For those of you uninitiated to the Dubbel Header, the concept is simple; race the Waffle ride on Saturday and turn around and race the Wafer on Sunday. Easy enough? Ha! The Waffle ride was 135+ miles long, sure to be my longest ride of the year and the Wafer was 75 miles, yet still a hard and respectable distance. I knew from the moment I signed up for the Dubbel Header, I was in for a rough weekend. It’s been about two weeks post BWR and I am finally catching my breath and able to recollect my thoughts about the hellish ride.
I’ve done plenty of hard days on the bike, many stage races, lots of off-road riding, but the agony and anguish felt post BWR was astronomical! I felt like I had been hit by a train, and I was hoping the train would loop back by and finish the job. Not only were my leg muscles sorer than I can remember, but my back and arms felt lifeless as well. After the elation of finishing BWR wore off, the only looming thought was “wow, is this Ground Hog’s Day” as the realization of history repeating itself was becoming more and more evident. I tried to brush it off, I tried to act casual, “I’ll be fine” I lied to myself over and over again, but the truth was I was extremely exhausted and I was not sure I would even be able to turn the pedals over the following day.
Knowing I was in for a world of hurt, I tried to consume all the calories. Post BWR, I ate and drank as much as possible, knowing that proper fueling is half the battle. That night, I ate an extravagate chicken katsu curry dish, flush with all the vegetables and an abundance of rice because replenishing carbohydrate stores was the name of the game. Even though I was full to my heart’s content and exhausted from the efforts of the day, sleep did not come easy. I felt wired, my body was in a sympathetic death spiral and the flood of cortisol coursing through my veins was surely set to deny my body of the quality of rest I dearly craved for. My 4:30am alarm jolted me awake Sunday morning, “had I slept at all” I thought as I felt the aches just as present and intense as the day before. I checked my Whoop score after rolling out of bed...fatal mistake. 1% recovery, I wanted to take my Whoop off my wrist and jam it down the garage disposal.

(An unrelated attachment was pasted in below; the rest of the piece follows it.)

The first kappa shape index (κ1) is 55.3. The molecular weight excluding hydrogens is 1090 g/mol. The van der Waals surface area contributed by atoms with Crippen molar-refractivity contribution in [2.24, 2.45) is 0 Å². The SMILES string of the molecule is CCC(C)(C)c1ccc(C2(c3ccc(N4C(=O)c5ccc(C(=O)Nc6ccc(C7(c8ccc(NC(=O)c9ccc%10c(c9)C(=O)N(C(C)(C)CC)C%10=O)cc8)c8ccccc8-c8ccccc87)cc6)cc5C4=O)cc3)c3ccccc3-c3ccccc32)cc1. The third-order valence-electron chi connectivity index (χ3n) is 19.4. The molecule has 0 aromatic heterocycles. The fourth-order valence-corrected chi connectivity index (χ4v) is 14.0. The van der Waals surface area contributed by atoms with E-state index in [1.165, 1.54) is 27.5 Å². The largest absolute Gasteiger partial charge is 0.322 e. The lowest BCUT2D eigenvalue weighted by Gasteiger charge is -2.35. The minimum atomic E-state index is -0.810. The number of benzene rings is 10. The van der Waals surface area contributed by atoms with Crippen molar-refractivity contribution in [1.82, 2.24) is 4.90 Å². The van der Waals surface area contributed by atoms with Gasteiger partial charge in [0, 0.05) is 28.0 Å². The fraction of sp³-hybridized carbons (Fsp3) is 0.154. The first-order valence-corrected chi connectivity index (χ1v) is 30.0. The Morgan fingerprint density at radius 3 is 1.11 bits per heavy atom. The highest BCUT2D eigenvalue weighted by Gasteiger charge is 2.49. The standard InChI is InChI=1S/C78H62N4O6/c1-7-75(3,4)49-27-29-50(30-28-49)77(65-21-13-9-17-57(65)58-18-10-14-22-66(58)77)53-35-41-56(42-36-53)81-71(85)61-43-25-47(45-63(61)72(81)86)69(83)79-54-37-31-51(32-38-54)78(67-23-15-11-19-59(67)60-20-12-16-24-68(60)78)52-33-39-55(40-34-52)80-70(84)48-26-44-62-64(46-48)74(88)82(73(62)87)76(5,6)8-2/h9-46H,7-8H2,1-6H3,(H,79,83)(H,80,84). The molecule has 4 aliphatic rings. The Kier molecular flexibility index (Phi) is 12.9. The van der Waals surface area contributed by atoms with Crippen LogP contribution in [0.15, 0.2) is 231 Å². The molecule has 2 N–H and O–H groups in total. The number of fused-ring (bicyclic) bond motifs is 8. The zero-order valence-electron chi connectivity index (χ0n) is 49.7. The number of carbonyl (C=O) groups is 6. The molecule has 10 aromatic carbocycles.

Driving back up to San Marcos felt as if I was readmitting myself back into the prison I had just escaped from. “Maybe my legs will feel good” I tried to convince to myself, “perhaps I will just ride slow and enjoy the ride” I bargained. No dice, as I got a call up to the start line, I found myself sitting in 4th place in the Dubbel Header overall competition. Welp, I guess I am racing. I’ll spare the gritty details of the Wafer ride, but it was an extremely hard day. I could tell I was only equipped with 70% of the power that I possessed the previous day. I had to ride within my means and keep telling myself to not think about quitting, to ride smart, save energy, keep eating and try to have fun. Alas, 3 hours in, somehow my legs that had been evading me up until that point, had finally returned. I finished strong and secured my position in 4th place overall in the inaugural Dubbel Header. “I never want to do that again,” I thought to myself...” until next year.”
Once homebound, I finally started to relax. I felt a wave of gratitude and euphoria as I reflected back on my accomplishment. Some real grade A type 2 fun if you ask me. MMX is both a genius and the devil for devising something so sinister. For four days straight after the Dubbel Header all I could think about was food and sleep. I enjoyed my slumber and prioritized recovery. After that week, there was a thought that kept creeping into my head...I can’t wait for BWR Asheville! I must be a glutton for pain.
About the Author: Taylor Warren has raced at the elite level since 2014 and graduated with a Bachelor's of Science Degree in Sports Medicine from Colorado State University in 2015. Taylor combines his vast knowledge and experience of the sport with his schooling to deliver the best possible coaching. Keeping up to date on the latest research, Taylor strives to continue his education and treat each athlete as a unique individual.